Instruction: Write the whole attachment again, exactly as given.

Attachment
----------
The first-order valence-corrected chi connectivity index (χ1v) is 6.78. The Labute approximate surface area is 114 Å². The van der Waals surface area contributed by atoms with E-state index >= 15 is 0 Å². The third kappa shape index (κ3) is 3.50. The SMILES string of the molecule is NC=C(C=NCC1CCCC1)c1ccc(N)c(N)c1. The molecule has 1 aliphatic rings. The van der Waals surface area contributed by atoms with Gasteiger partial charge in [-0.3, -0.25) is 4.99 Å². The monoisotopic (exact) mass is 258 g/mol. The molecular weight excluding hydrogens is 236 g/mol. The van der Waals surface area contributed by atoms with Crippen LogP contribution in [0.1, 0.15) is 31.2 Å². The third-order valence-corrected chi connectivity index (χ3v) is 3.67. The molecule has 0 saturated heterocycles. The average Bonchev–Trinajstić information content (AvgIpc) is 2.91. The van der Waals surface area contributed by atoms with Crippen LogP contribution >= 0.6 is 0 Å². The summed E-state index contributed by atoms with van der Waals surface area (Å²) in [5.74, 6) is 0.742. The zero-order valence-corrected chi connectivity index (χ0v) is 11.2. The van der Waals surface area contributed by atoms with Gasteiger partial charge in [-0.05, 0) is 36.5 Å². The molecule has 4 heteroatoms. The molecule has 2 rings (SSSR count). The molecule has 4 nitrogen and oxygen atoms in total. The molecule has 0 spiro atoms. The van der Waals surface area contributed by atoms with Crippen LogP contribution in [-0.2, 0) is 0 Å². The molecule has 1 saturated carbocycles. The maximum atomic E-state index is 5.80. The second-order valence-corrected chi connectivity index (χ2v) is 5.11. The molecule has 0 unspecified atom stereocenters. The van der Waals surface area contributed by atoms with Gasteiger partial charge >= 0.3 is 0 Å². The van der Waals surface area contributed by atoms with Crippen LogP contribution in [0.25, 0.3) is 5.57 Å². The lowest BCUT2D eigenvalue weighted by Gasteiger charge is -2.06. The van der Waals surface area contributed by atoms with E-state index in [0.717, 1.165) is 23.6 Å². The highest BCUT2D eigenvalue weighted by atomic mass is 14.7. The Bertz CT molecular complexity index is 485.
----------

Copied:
The first-order valence-corrected chi connectivity index (χ1v) is 6.78. The Labute approximate surface area is 114 Å². The van der Waals surface area contributed by atoms with E-state index >= 15 is 0 Å². The third kappa shape index (κ3) is 3.50. The SMILES string of the molecule is NC=C(C=NCC1CCCC1)c1ccc(N)c(N)c1. The molecule has 1 aliphatic rings. The van der Waals surface area contributed by atoms with Gasteiger partial charge in [-0.3, -0.25) is 4.99 Å². The monoisotopic (exact) mass is 258 g/mol. The molecular weight excluding hydrogens is 236 g/mol. The van der Waals surface area contributed by atoms with Crippen LogP contribution in [0.1, 0.15) is 31.2 Å². The third-order valence-corrected chi connectivity index (χ3v) is 3.67. The molecule has 0 saturated heterocycles. The average Bonchev–Trinajstić information content (AvgIpc) is 2.91. The van der Waals surface area contributed by atoms with Crippen LogP contribution >= 0.6 is 0 Å². The summed E-state index contributed by atoms with van der Waals surface area (Å²) in [5.74, 6) is 0.742. The zero-order valence-corrected chi connectivity index (χ0v) is 11.2. The van der Waals surface area contributed by atoms with Gasteiger partial charge in [-0.05, 0) is 36.5 Å². The molecule has 4 heteroatoms. The molecule has 2 rings (SSSR count). The molecule has 4 nitrogen and oxygen atoms in total. The molecule has 0 spiro atoms. The van der Waals surface area contributed by atoms with Crippen LogP contribution in [-0.2, 0) is 0 Å². The molecule has 1 saturated carbocycles. The maximum atomic E-state index is 5.80. The second-order valence-corrected chi connectivity index (χ2v) is 5.11. The molecule has 0 unspecified atom stereocenters. The van der Waals surface area contributed by atoms with Gasteiger partial charge >= 0.3 is 0 Å². The van der Waals surface area contributed by atoms with Crippen LogP contribution in [0.25, 0.3) is 5.57 Å². The lowest BCUT2D eigenvalue weighted by Gasteiger charge is -2.06. The van der Waals surface area contributed by atoms with E-state index in [0.717, 1.165) is 23.6 Å². The highest BCUT2D eigenvalue weighted by atomic mass is 14.7. The Bertz CT molecular complexity index is 485.